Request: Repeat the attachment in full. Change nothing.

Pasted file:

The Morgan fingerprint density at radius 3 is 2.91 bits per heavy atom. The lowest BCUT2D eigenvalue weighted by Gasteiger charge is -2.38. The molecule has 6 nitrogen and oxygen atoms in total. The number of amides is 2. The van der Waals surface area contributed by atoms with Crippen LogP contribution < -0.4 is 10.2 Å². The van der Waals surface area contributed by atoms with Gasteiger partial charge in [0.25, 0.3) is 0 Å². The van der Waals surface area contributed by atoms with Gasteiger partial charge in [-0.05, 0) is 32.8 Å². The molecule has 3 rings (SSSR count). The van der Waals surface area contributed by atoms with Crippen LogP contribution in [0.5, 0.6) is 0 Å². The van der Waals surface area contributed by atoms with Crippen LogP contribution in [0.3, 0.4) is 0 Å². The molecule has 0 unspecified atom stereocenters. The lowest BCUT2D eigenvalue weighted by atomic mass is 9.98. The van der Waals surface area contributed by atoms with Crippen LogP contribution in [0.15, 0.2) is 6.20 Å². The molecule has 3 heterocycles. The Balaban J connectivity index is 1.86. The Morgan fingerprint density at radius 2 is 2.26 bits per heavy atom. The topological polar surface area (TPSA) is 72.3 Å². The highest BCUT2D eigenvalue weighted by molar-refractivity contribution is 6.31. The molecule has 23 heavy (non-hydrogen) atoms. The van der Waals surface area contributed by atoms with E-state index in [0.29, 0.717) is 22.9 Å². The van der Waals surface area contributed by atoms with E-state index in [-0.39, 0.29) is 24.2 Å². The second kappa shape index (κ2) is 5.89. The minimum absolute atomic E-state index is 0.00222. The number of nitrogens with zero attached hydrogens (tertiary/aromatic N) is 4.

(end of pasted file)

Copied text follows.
The Morgan fingerprint density at radius 3 is 2.91 bits per heavy atom. The lowest BCUT2D eigenvalue weighted by Gasteiger charge is -2.38. The molecule has 6 nitrogen and oxygen atoms in total. The number of amides is 2. The van der Waals surface area contributed by atoms with Crippen LogP contribution < -0.4 is 10.2 Å². The van der Waals surface area contributed by atoms with Gasteiger partial charge in [0.25, 0.3) is 0 Å². The van der Waals surface area contributed by atoms with Gasteiger partial charge in [-0.05, 0) is 32.8 Å². The molecule has 3 rings (SSSR count). The van der Waals surface area contributed by atoms with Crippen LogP contribution in [0.5, 0.6) is 0 Å². The van der Waals surface area contributed by atoms with Crippen LogP contribution in [0.3, 0.4) is 0 Å². The molecule has 0 unspecified atom stereocenters. The lowest BCUT2D eigenvalue weighted by atomic mass is 9.98. The van der Waals surface area contributed by atoms with Crippen LogP contribution in [0.15, 0.2) is 6.20 Å². The molecule has 3 heterocycles. The Balaban J connectivity index is 1.86. The Morgan fingerprint density at radius 2 is 2.26 bits per heavy atom. The topological polar surface area (TPSA) is 72.3 Å². The highest BCUT2D eigenvalue weighted by molar-refractivity contribution is 6.31. The molecule has 23 heavy (non-hydrogen) atoms. The van der Waals surface area contributed by atoms with E-state index in [0.29, 0.717) is 22.9 Å². The van der Waals surface area contributed by atoms with E-state index in [-0.39, 0.29) is 24.2 Å². The second kappa shape index (κ2) is 5.89. The minimum absolute atomic E-state index is 0.00222. The number of nitrogens with zero attached hydrogens (tertiary/aromatic N) is 4.